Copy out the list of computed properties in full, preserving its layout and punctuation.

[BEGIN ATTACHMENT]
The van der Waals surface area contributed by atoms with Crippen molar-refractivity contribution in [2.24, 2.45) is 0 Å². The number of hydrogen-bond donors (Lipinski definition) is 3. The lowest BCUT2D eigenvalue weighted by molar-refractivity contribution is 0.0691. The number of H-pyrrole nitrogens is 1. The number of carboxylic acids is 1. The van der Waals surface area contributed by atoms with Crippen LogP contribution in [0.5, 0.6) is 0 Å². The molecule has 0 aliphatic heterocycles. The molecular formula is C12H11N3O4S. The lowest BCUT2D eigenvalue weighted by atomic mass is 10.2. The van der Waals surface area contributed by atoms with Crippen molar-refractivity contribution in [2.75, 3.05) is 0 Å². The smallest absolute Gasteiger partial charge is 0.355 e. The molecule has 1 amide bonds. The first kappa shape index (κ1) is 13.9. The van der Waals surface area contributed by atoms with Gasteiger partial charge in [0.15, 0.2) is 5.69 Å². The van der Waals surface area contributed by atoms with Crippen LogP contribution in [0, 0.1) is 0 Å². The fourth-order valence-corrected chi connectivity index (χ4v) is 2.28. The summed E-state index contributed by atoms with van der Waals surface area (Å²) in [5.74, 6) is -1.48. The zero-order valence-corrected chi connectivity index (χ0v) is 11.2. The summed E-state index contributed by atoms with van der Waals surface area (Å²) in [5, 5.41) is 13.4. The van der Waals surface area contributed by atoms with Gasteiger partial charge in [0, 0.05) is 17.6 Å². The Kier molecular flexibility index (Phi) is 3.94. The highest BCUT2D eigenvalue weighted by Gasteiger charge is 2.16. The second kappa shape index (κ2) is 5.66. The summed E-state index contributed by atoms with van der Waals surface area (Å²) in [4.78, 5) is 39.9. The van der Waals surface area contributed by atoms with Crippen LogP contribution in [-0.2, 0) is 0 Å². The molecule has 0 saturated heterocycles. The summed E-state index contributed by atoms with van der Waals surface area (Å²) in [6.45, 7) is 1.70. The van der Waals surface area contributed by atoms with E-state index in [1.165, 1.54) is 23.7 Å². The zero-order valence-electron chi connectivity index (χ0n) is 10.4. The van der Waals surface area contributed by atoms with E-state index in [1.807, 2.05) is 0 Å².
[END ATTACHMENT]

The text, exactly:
The van der Waals surface area contributed by atoms with Crippen molar-refractivity contribution in [2.24, 2.45) is 0 Å². The number of hydrogen-bond donors (Lipinski definition) is 3. The lowest BCUT2D eigenvalue weighted by molar-refractivity contribution is 0.0691. The number of H-pyrrole nitrogens is 1. The number of carboxylic acids is 1. The van der Waals surface area contributed by atoms with Crippen LogP contribution in [0.5, 0.6) is 0 Å². The molecule has 0 aliphatic heterocycles. The molecular formula is C12H11N3O4S. The lowest BCUT2D eigenvalue weighted by atomic mass is 10.2. The van der Waals surface area contributed by atoms with Crippen molar-refractivity contribution in [2.75, 3.05) is 0 Å². The smallest absolute Gasteiger partial charge is 0.355 e. The molecule has 1 amide bonds. The first kappa shape index (κ1) is 13.9. The van der Waals surface area contributed by atoms with Gasteiger partial charge in [0.15, 0.2) is 5.69 Å². The van der Waals surface area contributed by atoms with Crippen LogP contribution in [0, 0.1) is 0 Å². The fourth-order valence-corrected chi connectivity index (χ4v) is 2.28. The summed E-state index contributed by atoms with van der Waals surface area (Å²) in [5.74, 6) is -1.48. The zero-order valence-corrected chi connectivity index (χ0v) is 11.2. The summed E-state index contributed by atoms with van der Waals surface area (Å²) in [5, 5.41) is 13.4. The van der Waals surface area contributed by atoms with Gasteiger partial charge in [0, 0.05) is 17.6 Å². The Kier molecular flexibility index (Phi) is 3.94. The highest BCUT2D eigenvalue weighted by Gasteiger charge is 2.16. The second kappa shape index (κ2) is 5.66. The summed E-state index contributed by atoms with van der Waals surface area (Å²) in [4.78, 5) is 39.9. The van der Waals surface area contributed by atoms with Crippen LogP contribution in [-0.2, 0) is 0 Å². The molecule has 0 saturated heterocycles. The summed E-state index contributed by atoms with van der Waals surface area (Å²) in [6.45, 7) is 1.70. The van der Waals surface area contributed by atoms with E-state index in [1.165, 1.54) is 23.7 Å². The zero-order valence-electron chi connectivity index (χ0n) is 10.4. The van der Waals surface area contributed by atoms with E-state index in [1.807, 2.05) is 0 Å².